Details offer readers a chance to live vicariously in a world far different from their own. How much detail do you, the writer, need to provide? A lot. And you must keep on feeding the reader’s “minds eye” as the scene progresses. Why? Because without meaningful details, readers experience a visual “white-out,” like the white-out in a snowstorm. The snow swirls all around, but a traveler cannot see the road ahead. Readers cannot locate themselves in your landscape.
In a recent blog post, I mentioned Charles Baxter’s book, BURNING DOWN THE HOUSE. In that book Baxter has an essay about using “telling details.” What are telling details, exactly? Well, they’re details that plant an image in the reader’s minds-eye. They provide a key piece of information that fires up the reader’s imagination. But don’t overdo it. If you provide too many details, your reader won’t be able to sort out which details s/he should notice. Readers will feel overloaded, buried under the big load of laundry you’ve shaken over their heads.
Probably all of you know the famous Chekhov quote: “Don’t tell me the moon is shining; show me the glint of light on broken glass.” That’s one of my favorite quotes because, right away, you understand what he’s getting at.
Details In The “Establishing Shot”
Here’s another example of telling details from a novel with an omniscient viewpoint–a wise consciousness that hovers over the narrative and delivers the story. This omniscient voice is not that of any particular character. It’s more “feelingful.” The excerpt below comes from Olive Shreiner’s THE STORY OF AN AFRICAN FARM.
I’m including this picture of the author because it will signal to you that she was writing during her own lifetime, not looking back. She was intimately familiar with the scene in South Africa–the veldt, the quality of light, the emptiness and silence. If you are writing historical fiction, you might imagine that you are a person actually living in that time–a wise woman, or a Merlin able to conjure up the future. You are not looking back and not inclined to “info dump” because this is your world, and you want to present it plainly, without frills.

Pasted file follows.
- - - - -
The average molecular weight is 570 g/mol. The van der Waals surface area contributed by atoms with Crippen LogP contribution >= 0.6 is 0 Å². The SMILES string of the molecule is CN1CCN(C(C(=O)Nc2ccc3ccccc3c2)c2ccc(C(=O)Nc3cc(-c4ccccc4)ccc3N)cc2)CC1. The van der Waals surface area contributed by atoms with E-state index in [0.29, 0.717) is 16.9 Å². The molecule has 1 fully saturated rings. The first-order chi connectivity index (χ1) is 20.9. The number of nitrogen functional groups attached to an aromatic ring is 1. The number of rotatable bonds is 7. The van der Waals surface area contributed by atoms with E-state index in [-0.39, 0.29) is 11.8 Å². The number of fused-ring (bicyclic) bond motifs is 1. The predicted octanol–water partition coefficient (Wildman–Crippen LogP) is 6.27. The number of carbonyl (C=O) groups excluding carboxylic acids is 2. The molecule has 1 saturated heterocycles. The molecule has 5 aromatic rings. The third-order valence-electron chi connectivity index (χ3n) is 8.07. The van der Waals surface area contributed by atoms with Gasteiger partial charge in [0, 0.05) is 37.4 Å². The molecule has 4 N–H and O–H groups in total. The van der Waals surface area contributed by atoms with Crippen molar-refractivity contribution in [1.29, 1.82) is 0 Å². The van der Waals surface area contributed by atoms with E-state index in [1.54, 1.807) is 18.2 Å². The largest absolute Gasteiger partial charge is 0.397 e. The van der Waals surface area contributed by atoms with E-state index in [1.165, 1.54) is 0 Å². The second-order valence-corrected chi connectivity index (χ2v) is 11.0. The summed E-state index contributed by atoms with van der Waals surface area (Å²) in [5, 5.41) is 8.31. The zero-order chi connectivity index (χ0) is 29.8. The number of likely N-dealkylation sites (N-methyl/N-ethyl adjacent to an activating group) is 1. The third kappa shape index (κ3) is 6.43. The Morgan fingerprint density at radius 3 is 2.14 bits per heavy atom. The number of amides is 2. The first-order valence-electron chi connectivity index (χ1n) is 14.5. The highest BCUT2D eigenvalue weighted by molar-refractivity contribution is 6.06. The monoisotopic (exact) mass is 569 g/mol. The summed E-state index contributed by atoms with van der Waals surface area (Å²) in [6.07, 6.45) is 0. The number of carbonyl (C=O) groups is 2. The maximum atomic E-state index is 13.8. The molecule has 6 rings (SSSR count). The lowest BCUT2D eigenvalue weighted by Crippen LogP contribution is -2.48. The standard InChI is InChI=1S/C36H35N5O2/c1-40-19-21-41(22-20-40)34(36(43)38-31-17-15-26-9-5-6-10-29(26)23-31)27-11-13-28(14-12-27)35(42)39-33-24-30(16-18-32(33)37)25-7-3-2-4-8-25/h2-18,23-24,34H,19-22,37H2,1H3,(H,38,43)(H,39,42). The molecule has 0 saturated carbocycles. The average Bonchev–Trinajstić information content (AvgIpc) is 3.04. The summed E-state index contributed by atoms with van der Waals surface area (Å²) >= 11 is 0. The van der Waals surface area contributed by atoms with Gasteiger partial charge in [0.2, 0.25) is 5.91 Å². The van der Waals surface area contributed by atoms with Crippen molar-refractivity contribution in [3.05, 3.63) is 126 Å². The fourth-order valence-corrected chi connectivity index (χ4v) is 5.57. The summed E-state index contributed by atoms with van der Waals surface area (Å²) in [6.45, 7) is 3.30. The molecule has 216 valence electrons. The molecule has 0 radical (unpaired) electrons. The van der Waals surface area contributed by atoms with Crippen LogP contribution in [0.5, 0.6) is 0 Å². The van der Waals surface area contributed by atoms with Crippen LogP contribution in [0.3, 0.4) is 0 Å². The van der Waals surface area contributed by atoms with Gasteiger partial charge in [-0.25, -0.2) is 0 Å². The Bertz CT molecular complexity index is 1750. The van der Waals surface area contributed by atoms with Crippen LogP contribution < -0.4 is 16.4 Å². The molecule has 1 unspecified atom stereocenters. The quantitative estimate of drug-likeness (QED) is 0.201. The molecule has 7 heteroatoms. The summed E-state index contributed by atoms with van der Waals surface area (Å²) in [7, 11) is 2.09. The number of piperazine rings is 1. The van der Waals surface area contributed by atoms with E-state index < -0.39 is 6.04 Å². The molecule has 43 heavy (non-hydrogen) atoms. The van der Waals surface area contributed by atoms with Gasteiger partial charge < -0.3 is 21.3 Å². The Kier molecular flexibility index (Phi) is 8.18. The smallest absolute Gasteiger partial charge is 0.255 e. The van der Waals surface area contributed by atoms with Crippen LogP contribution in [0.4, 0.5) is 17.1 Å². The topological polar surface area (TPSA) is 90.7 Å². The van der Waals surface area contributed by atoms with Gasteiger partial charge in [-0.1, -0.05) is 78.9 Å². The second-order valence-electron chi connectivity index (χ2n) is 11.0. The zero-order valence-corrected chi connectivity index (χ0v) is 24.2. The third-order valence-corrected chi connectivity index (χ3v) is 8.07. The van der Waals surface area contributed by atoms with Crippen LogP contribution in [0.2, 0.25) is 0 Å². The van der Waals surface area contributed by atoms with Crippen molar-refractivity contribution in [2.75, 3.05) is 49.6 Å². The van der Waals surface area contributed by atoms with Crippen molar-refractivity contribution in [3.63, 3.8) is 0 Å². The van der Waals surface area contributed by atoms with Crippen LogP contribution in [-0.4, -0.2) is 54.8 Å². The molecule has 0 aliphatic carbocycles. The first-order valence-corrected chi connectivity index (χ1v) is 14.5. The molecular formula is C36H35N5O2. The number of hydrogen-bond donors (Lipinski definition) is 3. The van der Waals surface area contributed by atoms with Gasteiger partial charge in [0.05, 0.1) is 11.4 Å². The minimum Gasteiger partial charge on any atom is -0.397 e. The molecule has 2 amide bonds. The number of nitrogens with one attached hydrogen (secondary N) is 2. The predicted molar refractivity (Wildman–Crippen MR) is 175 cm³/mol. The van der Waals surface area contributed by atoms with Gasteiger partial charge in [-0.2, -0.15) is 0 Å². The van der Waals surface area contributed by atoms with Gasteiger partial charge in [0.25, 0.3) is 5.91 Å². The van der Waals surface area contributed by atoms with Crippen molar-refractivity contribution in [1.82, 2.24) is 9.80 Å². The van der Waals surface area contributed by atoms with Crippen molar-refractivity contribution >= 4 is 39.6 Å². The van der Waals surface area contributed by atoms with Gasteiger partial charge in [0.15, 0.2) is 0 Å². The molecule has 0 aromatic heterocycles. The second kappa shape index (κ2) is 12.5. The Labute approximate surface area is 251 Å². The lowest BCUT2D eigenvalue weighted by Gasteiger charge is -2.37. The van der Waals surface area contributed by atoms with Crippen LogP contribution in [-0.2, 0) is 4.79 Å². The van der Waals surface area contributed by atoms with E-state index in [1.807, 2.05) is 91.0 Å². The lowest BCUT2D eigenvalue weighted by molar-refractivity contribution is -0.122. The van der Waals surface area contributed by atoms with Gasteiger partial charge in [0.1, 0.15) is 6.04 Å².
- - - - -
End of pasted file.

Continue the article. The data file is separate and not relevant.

How many of us have ever been on an African farm? Few, I should imagine. But, from Olive Shreiner’s description, we can imagine ourselves standing in that landscape, standing in it by day and standing in it by night. In film a summary passage like this would be called the “establishing shot.”
The farm by daylight was not as the farm by moonlight. The plain was a weary flat of loose red sand, sparsely covered by dry karroo bushes, that cracked beneath the tread like tinder, and showed the red earth everywhere. Here and there a milk-bush lifted its pale-colored rods, and in every direction the ants and beetles ran about in the blazing sand. The red walls of the farmhouse, the zinc roofs of the outbuildings, the stone walls of the “kraals,” all reflected the fierce sunlight, till the eye ached and blenched. No tree or shrub was to be seen far or near. The two sunflowers that stood before the door, outstared the sun, drooped their brazen faces to the sand; and the little cicada-like insects cried aloud among the stones of the “kopje.”
What feeling is evoked by this passage? I feel forlorn when I read it. I feel myself to be in a desolate, isolated place, where, despite the sound of the insects, there is almost total silence. No surprise that the very next passage, which I’m not going to quote, introduces us to two orphans. However, the author has prepared the ground well, because we are not surprised to encounter these children. The details have given us enough information to know that orphans in such an unforgiving landscape will face an uphill battle.
Details Make Your Reader Feel
All those words we put on the page, all the clothing we describe, all the facial features, and smells and sounds and sighs–all of this accretion–has one goal. That is to make the reader feel. The opening passage of a novel, and often the opening passage of each chapter within the novel, can benefit from an “establishing shot” with carefully selected, “feelingful” detail. You, as a writer, should not attempt to provide a salad bar’s worth of detail, leaving it to the reader to pick and choose. No. You, the writer, must present a tray of canapes, each artistically arranged to whet readers’ appetites and leave them hungry for more.
If you’re intrigued by the ways details can help readers bond with your story, take a look at this short article on Wikihow. If your details make use of all five senses, your readers will feel immersed in your fictional world.
(In an upcoming post, I’ll talk about another challenge for writers working with historical material, and that challenge has to do with character.)